The Orioles entered this weekend with the opportunity to knock the Boston Red Sox out of first place in the AL East. And even though the Orioles – following a 5-0 shutout loss to Boston on Sunday afternoon – allowed the Red Sox to leave Baltimore atop the division standings, they could take solace in the fact that they will face Boston nine more times this season.
But after suffering their fourth shutout loss of the season and dropping their second straight to Boston – their fifth loss in their past six games – the Orioles lost their first series against the Red Sox since May 21-23 of last year, snapping a string of six straight series wins against their division rivals. They also hadn’t lost back-to-back games to Boston over the previous 37 meetings.
“It’s disappointing, especially when you come out with the first win,” Orioles right fielder Nick Markakis said. “They’re a tough team and they’re a good ballclub and we’ll be seeing them down the road. It’s not over yet. We just need to put this behind us, have a nice off day [Monday] and get some rest and look to finish up this homestand strong.”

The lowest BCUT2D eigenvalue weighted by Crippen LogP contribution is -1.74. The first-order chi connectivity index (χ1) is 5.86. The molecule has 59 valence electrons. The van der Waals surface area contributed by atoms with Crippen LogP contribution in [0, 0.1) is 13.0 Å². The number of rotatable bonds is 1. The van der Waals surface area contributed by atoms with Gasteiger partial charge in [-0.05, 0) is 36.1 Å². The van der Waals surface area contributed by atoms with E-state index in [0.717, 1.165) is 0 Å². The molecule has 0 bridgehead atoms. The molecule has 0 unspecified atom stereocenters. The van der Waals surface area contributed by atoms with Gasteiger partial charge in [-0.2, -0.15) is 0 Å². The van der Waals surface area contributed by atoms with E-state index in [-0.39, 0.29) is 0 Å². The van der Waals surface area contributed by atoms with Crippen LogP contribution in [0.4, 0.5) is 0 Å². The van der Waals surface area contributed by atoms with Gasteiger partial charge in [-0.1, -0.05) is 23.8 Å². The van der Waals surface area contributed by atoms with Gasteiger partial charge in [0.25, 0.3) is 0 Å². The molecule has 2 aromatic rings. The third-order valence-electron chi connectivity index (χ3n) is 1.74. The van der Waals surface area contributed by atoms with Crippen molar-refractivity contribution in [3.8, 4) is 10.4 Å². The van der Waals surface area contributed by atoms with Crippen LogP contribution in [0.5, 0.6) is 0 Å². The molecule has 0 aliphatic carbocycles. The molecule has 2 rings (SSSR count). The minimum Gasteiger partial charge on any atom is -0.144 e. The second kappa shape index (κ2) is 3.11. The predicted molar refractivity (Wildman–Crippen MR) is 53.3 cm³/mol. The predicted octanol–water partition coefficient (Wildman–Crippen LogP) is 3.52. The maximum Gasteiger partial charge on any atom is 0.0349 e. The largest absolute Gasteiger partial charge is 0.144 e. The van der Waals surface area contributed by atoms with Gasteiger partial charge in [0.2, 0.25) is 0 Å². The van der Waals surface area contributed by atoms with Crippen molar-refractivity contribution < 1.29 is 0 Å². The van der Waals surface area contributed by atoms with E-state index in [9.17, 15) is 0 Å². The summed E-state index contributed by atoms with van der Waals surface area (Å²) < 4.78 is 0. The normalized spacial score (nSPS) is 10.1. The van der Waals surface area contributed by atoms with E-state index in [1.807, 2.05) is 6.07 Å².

Boston’s win, combined with Tampa Bay’s loss to New York, put the Red Sox back in first place by ½ game and sunk the Orioles five games back of the division lead, the furthest back they’ve been in the second half.
The Orioles (58-48) had dominated Boston, winning nine of their past 10 series against Boston heading into the weekend, and after winning the series opener fueled by four homers, their bats went cold over the past two games with runners in scoring position.
On Sunday, the Orioles failed to get a runner to third base and were 0-for-6 with runners in scoring position on the afternoon. Over the past two games – both Orioles losses – they were 2-for-16 with runners in scoring position.
“It depends how you define 'pressing,'” Orioles manager Buck Showalter said. “That's part of it. Everyone in professional sports and competition in general, you're always wanting to do something, especially when you're not doing something to the potential you know you have."